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Study Finds Strong Evidence that Parking Causes Driving

A new study presented at the Transportation Research Board Annual Meeting builds a strong case that parking causes driving.
January 13, 2016, 8am PST | James Brasuell | @CasualBrasuell
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Nils Versemann

Eric Jaffe reports on the latest evidence that excessive parking actually causes more driving. The study, by Chris McCahill of the State Smart Transportation Initiative along with three University of Connecticut scholars, offers "compelling evidence that parking provision is a cause of citywide automobile use." According to Jaffe, the study found that evidence by "taking a page from epidemiology—adopting a framework meant for 'inferring causality' in the face of a statistical association known as the Bradford Hill criteria."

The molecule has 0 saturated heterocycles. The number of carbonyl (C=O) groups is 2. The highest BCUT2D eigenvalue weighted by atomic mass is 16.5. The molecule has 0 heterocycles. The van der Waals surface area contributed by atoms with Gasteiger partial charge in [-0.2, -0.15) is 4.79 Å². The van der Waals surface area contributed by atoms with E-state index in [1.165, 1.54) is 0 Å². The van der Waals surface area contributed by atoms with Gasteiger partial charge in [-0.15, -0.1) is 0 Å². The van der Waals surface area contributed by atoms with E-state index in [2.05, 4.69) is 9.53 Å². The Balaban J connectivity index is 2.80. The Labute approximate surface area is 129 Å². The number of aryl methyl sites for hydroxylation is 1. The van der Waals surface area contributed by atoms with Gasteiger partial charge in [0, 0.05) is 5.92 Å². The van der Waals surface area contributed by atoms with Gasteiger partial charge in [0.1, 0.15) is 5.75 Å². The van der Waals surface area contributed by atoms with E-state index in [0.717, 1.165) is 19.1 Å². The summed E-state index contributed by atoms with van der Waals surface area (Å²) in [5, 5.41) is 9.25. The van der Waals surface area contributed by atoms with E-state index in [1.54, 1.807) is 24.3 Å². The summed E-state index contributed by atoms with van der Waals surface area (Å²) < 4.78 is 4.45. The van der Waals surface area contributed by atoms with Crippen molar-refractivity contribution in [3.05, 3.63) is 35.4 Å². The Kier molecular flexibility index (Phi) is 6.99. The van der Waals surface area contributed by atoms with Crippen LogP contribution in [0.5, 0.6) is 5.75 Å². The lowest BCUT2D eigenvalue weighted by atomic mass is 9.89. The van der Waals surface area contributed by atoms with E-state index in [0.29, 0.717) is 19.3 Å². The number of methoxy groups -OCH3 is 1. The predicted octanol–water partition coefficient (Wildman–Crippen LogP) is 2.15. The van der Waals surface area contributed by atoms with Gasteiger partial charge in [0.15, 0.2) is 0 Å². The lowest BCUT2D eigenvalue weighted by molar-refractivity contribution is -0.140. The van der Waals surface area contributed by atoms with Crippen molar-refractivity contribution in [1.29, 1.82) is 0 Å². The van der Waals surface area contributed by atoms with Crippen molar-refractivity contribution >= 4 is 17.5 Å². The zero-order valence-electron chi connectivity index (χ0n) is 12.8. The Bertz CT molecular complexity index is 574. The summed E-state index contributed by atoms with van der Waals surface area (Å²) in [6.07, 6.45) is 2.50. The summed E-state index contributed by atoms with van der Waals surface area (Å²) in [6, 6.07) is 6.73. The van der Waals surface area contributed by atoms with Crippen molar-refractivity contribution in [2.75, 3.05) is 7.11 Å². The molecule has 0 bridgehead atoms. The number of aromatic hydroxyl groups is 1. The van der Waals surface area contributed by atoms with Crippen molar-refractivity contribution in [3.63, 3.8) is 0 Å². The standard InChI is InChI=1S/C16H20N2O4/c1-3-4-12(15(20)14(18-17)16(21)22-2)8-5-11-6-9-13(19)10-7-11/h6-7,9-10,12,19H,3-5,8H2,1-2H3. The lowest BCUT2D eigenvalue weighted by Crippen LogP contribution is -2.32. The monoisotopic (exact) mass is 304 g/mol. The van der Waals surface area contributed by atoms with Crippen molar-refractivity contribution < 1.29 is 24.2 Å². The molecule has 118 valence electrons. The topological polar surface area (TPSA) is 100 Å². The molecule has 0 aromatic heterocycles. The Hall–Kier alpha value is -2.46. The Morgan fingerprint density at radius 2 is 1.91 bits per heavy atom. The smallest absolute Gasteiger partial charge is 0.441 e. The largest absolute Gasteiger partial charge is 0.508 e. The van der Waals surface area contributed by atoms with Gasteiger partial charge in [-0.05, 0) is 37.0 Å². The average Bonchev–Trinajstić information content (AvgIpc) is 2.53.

Jaffe's coverage of the study includes a close look at the methodology and findings of the study, but even for lay people it's important to note how difficult it is to prove causality (Jaffe takes the example of the link between cigarettes and lung cancer as an example)—especially with regard to a subject as political fraught and contentious as parking. In the case of this study, however, the deliberateness required to prove causality elucidates very clear insights into the consequences of parking policy around the country.

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Published on Tuesday, January 12, 2016 in CityLab
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